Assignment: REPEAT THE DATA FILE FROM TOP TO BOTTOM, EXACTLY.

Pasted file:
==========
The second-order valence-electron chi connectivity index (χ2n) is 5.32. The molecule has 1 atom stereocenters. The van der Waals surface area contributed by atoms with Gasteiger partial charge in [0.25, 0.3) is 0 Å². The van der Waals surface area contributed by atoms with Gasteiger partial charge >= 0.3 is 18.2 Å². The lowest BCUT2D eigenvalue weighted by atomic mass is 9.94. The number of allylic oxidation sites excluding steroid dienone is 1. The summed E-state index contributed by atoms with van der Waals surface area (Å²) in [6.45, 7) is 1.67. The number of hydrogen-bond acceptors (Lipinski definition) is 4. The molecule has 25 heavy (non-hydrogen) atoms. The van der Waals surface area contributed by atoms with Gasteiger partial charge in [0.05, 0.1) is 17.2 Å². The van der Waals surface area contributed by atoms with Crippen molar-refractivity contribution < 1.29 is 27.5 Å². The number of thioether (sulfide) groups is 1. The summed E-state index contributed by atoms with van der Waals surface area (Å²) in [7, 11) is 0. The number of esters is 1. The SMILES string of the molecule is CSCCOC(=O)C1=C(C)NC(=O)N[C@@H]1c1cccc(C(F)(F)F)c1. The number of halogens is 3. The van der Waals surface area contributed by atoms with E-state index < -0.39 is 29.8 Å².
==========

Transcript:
The second-order valence-electron chi connectivity index (χ2n) is 5.32. The molecule has 1 atom stereocenters. The van der Waals surface area contributed by atoms with Gasteiger partial charge in [0.25, 0.3) is 0 Å². The van der Waals surface area contributed by atoms with Gasteiger partial charge >= 0.3 is 18.2 Å². The lowest BCUT2D eigenvalue weighted by atomic mass is 9.94. The number of allylic oxidation sites excluding steroid dienone is 1. The summed E-state index contributed by atoms with van der Waals surface area (Å²) in [6.45, 7) is 1.67. The number of hydrogen-bond acceptors (Lipinski definition) is 4. The molecule has 25 heavy (non-hydrogen) atoms. The van der Waals surface area contributed by atoms with Gasteiger partial charge in [0.05, 0.1) is 17.2 Å². The van der Waals surface area contributed by atoms with Crippen molar-refractivity contribution < 1.29 is 27.5 Å². The number of thioether (sulfide) groups is 1. The summed E-state index contributed by atoms with van der Waals surface area (Å²) in [7, 11) is 0. The number of esters is 1. The SMILES string of the molecule is CSCCOC(=O)C1=C(C)NC(=O)N[C@@H]1c1cccc(C(F)(F)F)c1. The number of halogens is 3. The van der Waals surface area contributed by atoms with E-state index < -0.39 is 29.8 Å².